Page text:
Liz Irving - Part ONE
"Simply the best coach in the world" - Nicol David
There are people you instantly
dislike. And some you feel like family from the first time you meet.
Guess which category Liz belongs to in my eyes... Bingo.
So I decided to learn a bit more about Nicol David's coach, and
right after the European Teams in Amsterdam, I spent two days with Liz
and her team to try to get to know them better.
And after talking long hours with the former world number two, I know my
first impression was the correct one. Immensely caring, highly
knowledgeable, patient, never overbearing yet assertive, she has all
the qualities of the perfect coach.
And the setup she has organised in Amsterdam is truly remarkable. I
felt comfortable from the first second I arrived, and I think I'll
go and spend a few days there myself soon. SquashCity is like, well,
a true family...
An article in four parts: first, Liz talks about her career, and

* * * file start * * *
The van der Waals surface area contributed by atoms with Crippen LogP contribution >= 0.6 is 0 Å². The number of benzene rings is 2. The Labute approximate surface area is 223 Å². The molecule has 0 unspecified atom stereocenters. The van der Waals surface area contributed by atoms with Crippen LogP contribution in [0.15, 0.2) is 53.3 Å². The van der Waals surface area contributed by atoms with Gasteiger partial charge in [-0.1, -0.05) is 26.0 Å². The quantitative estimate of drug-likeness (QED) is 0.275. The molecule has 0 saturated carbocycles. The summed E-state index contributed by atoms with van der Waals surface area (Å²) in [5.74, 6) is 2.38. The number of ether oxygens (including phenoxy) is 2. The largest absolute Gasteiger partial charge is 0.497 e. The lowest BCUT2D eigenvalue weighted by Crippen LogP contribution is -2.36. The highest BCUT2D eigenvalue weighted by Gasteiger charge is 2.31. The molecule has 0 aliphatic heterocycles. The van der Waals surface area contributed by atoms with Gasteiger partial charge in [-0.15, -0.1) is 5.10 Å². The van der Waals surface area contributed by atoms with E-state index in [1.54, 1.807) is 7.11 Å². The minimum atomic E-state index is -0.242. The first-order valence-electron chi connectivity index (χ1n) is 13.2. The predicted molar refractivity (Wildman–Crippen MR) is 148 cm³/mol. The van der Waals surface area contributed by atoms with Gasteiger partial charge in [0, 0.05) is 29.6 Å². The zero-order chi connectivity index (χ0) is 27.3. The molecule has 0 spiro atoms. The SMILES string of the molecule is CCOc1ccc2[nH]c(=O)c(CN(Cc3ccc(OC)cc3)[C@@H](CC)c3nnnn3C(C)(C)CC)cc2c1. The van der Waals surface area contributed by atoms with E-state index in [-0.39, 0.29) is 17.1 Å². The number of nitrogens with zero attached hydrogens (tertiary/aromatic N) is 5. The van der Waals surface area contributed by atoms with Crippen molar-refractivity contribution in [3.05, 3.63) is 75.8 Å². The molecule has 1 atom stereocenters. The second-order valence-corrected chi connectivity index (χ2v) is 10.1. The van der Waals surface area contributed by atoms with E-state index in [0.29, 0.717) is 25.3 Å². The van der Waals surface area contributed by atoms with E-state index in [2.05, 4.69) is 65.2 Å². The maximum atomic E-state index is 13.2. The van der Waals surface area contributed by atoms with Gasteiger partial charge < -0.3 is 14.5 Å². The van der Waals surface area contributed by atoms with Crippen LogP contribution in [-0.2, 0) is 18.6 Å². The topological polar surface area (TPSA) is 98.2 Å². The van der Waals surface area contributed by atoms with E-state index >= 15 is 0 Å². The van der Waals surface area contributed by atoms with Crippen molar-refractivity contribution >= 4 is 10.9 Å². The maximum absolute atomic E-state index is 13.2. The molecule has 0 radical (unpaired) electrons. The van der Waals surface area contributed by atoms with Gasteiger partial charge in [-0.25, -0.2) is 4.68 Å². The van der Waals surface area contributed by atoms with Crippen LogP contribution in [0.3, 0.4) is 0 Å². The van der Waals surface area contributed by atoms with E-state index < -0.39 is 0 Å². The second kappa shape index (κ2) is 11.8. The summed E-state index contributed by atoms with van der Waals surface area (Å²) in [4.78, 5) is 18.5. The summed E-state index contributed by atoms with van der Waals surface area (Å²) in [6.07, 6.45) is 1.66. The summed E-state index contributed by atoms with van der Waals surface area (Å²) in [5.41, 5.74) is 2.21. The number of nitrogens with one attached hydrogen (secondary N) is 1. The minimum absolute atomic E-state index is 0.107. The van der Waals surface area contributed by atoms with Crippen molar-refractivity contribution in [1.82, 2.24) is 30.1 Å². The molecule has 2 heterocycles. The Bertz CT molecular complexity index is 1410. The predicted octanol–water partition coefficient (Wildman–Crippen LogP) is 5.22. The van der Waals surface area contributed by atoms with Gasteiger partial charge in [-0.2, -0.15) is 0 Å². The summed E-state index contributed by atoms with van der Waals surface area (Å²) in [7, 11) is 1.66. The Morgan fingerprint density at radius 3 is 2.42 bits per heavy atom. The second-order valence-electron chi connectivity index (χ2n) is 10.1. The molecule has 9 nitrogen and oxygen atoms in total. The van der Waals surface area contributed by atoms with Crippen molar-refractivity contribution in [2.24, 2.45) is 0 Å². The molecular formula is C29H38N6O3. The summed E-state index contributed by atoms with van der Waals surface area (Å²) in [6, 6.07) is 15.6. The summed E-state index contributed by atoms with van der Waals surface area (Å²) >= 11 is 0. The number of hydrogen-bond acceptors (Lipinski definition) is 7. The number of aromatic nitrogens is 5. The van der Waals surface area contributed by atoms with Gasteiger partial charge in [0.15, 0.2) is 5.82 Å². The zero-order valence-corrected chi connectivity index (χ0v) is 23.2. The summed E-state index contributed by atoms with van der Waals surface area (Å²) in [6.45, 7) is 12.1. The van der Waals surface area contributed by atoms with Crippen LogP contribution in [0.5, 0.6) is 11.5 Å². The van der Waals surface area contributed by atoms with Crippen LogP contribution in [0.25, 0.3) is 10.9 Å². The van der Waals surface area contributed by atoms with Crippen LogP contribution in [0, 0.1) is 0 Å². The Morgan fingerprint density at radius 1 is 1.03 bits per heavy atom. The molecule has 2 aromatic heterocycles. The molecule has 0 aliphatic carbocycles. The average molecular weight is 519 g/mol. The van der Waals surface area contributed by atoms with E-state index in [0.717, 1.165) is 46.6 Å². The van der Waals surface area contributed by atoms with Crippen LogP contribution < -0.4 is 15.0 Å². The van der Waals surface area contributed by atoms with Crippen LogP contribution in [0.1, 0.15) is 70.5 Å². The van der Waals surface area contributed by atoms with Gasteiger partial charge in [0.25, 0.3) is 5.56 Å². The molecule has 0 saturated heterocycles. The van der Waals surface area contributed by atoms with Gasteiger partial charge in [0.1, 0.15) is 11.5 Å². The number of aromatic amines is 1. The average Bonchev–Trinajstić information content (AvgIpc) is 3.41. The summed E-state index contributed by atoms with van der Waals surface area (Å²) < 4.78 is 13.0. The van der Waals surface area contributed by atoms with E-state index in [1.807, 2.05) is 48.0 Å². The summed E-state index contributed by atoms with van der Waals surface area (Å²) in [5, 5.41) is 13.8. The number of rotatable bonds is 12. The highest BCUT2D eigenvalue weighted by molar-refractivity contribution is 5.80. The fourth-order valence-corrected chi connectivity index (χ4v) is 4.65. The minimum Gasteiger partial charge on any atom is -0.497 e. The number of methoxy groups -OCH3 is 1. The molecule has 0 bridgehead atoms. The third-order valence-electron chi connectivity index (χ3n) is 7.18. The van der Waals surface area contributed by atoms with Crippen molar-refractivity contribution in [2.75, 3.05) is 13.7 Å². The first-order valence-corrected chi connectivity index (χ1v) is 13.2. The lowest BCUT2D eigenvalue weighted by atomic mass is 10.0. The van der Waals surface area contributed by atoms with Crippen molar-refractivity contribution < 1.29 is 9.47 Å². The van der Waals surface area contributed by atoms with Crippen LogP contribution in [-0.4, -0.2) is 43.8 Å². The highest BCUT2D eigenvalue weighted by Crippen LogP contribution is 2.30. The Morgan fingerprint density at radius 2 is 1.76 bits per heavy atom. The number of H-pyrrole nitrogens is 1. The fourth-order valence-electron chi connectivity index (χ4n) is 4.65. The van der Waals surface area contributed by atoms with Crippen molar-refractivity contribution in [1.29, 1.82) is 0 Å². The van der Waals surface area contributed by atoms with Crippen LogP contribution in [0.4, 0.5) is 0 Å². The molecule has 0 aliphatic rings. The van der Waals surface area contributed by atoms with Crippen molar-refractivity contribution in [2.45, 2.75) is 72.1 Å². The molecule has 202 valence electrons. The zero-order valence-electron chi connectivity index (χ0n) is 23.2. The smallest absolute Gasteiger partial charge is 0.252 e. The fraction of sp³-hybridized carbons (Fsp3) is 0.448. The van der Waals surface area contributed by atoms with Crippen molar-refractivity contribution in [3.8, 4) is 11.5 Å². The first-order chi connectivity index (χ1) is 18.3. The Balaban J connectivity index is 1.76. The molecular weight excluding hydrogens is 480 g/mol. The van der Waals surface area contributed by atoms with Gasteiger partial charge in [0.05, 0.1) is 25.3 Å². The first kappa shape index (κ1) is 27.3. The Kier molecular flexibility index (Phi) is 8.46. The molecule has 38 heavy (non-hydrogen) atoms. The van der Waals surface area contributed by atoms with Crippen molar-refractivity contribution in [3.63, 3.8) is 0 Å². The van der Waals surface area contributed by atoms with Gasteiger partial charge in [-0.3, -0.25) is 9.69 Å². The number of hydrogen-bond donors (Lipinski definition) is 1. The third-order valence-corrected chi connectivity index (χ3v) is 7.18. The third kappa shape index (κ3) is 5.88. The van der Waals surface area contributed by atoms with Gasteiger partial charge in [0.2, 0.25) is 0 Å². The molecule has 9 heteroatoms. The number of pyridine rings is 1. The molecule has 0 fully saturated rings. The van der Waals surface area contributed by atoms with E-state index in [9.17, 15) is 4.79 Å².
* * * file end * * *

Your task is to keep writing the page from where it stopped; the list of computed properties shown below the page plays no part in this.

setting up her base in Amsterdam; then in the second part of the
article she speaks about Nicol and the work they've been doing
together, and Nicol speaks about Liz and explains what "the
best coach in the world" brought to her life ...
"All went on to be Former world no
Danielle Drady (2nd left) Rodney Martin, Chris Robertson
and me. Pretty strong junior players as a group. The rest
could have also possibly gone on to the same level but never pursued
a pro career!"
JUNIORS DAY, NOT EXACTLY FIT, WAS
"I have a little confession to make. I
worked harder on fitness later in my career. I was Australian Junior
Champion U15, 17, and 19, itís so long back I canít remember! I was
seeded number one for the World Juniors in 1983, and basically,
I didnít really train for squash However I played a lot of
tournaments around Queensland, and in other parts of AustraliaÖ
A lot of top coaches Iím sure are frustrated with how sometimes, it
can be a bit unbalanced between " knowing how to play squash" and
"fitness at all costs"...
Thatís our job - to try and make sure that the player
gets the right balance. If itís not enough of one thing, or too much
of another, thatís not good enough. To oversee well, to identify the
strong points, the weak points, and how to work forward and improve